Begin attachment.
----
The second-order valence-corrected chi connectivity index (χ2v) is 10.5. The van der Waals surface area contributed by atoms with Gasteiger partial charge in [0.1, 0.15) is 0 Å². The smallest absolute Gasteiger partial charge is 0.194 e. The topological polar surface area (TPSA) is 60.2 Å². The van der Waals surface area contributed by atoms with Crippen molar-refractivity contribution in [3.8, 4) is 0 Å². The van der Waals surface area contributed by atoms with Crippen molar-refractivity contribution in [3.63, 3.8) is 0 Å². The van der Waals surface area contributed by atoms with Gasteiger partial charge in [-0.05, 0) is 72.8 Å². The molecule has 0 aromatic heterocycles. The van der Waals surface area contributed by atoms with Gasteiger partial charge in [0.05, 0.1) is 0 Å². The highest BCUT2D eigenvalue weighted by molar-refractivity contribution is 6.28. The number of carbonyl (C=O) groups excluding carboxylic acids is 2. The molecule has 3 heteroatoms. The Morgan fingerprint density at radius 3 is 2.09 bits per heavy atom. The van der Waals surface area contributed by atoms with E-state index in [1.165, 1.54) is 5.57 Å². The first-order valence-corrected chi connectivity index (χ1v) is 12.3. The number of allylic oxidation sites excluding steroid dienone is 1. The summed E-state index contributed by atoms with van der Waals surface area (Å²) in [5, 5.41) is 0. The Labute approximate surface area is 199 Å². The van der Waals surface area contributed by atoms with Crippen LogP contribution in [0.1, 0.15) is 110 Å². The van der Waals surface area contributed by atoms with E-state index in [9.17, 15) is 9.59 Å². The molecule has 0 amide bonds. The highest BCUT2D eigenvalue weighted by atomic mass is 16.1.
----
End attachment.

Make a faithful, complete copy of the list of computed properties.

The second-order valence-corrected chi connectivity index (χ2v) is 10.5. The van der Waals surface area contributed by atoms with Gasteiger partial charge in [0.1, 0.15) is 0 Å². The smallest absolute Gasteiger partial charge is 0.194 e. The topological polar surface area (TPSA) is 60.2 Å². The van der Waals surface area contributed by atoms with Crippen molar-refractivity contribution in [3.8, 4) is 0 Å². The van der Waals surface area contributed by atoms with Crippen molar-refractivity contribution in [3.63, 3.8) is 0 Å². The van der Waals surface area contributed by atoms with Gasteiger partial charge in [-0.05, 0) is 72.8 Å². The molecule has 0 aromatic heterocycles. The van der Waals surface area contributed by atoms with Gasteiger partial charge in [0.05, 0.1) is 0 Å². The highest BCUT2D eigenvalue weighted by molar-refractivity contribution is 6.28. The number of carbonyl (C=O) groups excluding carboxylic acids is 2. The molecule has 3 heteroatoms. The Morgan fingerprint density at radius 3 is 2.09 bits per heavy atom. The van der Waals surface area contributed by atoms with E-state index in [1.165, 1.54) is 5.57 Å². The first-order valence-corrected chi connectivity index (χ1v) is 12.3. The number of allylic oxidation sites excluding steroid dienone is 1. The summed E-state index contributed by atoms with van der Waals surface area (Å²) in [5, 5.41) is 0. The Labute approximate surface area is 199 Å². The van der Waals surface area contributed by atoms with Crippen LogP contribution in [0.1, 0.15) is 110 Å². The van der Waals surface area contributed by atoms with E-state index in [9.17, 15) is 9.59 Å². The molecule has 0 amide bonds. The highest BCUT2D eigenvalue weighted by atomic mass is 16.1.